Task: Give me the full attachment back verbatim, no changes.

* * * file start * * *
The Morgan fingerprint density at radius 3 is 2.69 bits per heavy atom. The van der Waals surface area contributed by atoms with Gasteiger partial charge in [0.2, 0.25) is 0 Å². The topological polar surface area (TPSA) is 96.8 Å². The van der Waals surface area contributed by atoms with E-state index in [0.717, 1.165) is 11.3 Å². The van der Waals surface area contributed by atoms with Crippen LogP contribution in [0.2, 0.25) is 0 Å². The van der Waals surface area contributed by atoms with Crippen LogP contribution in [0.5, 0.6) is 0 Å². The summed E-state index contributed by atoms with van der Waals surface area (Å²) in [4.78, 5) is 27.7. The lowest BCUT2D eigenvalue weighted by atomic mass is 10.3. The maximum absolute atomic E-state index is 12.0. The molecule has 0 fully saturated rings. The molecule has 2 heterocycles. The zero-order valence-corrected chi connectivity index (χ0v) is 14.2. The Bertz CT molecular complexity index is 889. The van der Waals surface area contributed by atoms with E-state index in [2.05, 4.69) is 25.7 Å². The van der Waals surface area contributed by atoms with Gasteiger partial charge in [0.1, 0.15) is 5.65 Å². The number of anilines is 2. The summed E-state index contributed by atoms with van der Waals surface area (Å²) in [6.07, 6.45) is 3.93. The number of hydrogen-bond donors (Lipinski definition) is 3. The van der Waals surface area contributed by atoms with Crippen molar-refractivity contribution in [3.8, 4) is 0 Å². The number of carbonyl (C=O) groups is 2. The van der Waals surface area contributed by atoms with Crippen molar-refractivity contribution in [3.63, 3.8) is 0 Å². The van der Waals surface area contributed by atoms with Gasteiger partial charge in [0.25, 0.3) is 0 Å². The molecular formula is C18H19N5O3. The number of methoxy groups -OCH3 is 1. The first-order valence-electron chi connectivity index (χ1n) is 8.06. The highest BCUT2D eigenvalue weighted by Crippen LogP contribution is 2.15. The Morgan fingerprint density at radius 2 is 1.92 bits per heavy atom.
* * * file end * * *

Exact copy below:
The Morgan fingerprint density at radius 3 is 2.69 bits per heavy atom. The van der Waals surface area contributed by atoms with Gasteiger partial charge in [0.2, 0.25) is 0 Å². The topological polar surface area (TPSA) is 96.8 Å². The van der Waals surface area contributed by atoms with E-state index in [0.717, 1.165) is 11.3 Å². The van der Waals surface area contributed by atoms with Crippen LogP contribution in [0.2, 0.25) is 0 Å². The van der Waals surface area contributed by atoms with Crippen LogP contribution in [0.5, 0.6) is 0 Å². The summed E-state index contributed by atoms with van der Waals surface area (Å²) in [4.78, 5) is 27.7. The lowest BCUT2D eigenvalue weighted by atomic mass is 10.3. The maximum absolute atomic E-state index is 12.0. The molecule has 0 fully saturated rings. The molecule has 2 heterocycles. The zero-order valence-corrected chi connectivity index (χ0v) is 14.2. The Bertz CT molecular complexity index is 889. The van der Waals surface area contributed by atoms with E-state index in [2.05, 4.69) is 25.7 Å². The van der Waals surface area contributed by atoms with Gasteiger partial charge in [0.1, 0.15) is 5.65 Å². The number of anilines is 2. The summed E-state index contributed by atoms with van der Waals surface area (Å²) in [6.07, 6.45) is 3.93. The number of hydrogen-bond donors (Lipinski definition) is 3. The van der Waals surface area contributed by atoms with Crippen molar-refractivity contribution in [3.8, 4) is 0 Å². The number of carbonyl (C=O) groups is 2. The van der Waals surface area contributed by atoms with Crippen molar-refractivity contribution in [3.63, 3.8) is 0 Å². The van der Waals surface area contributed by atoms with Gasteiger partial charge in [0.25, 0.3) is 0 Å². The molecular formula is C18H19N5O3. The number of methoxy groups -OCH3 is 1. The first-order valence-electron chi connectivity index (χ1n) is 8.06. The highest BCUT2D eigenvalue weighted by Crippen LogP contribution is 2.15. The Morgan fingerprint density at radius 2 is 1.92 bits per heavy atom.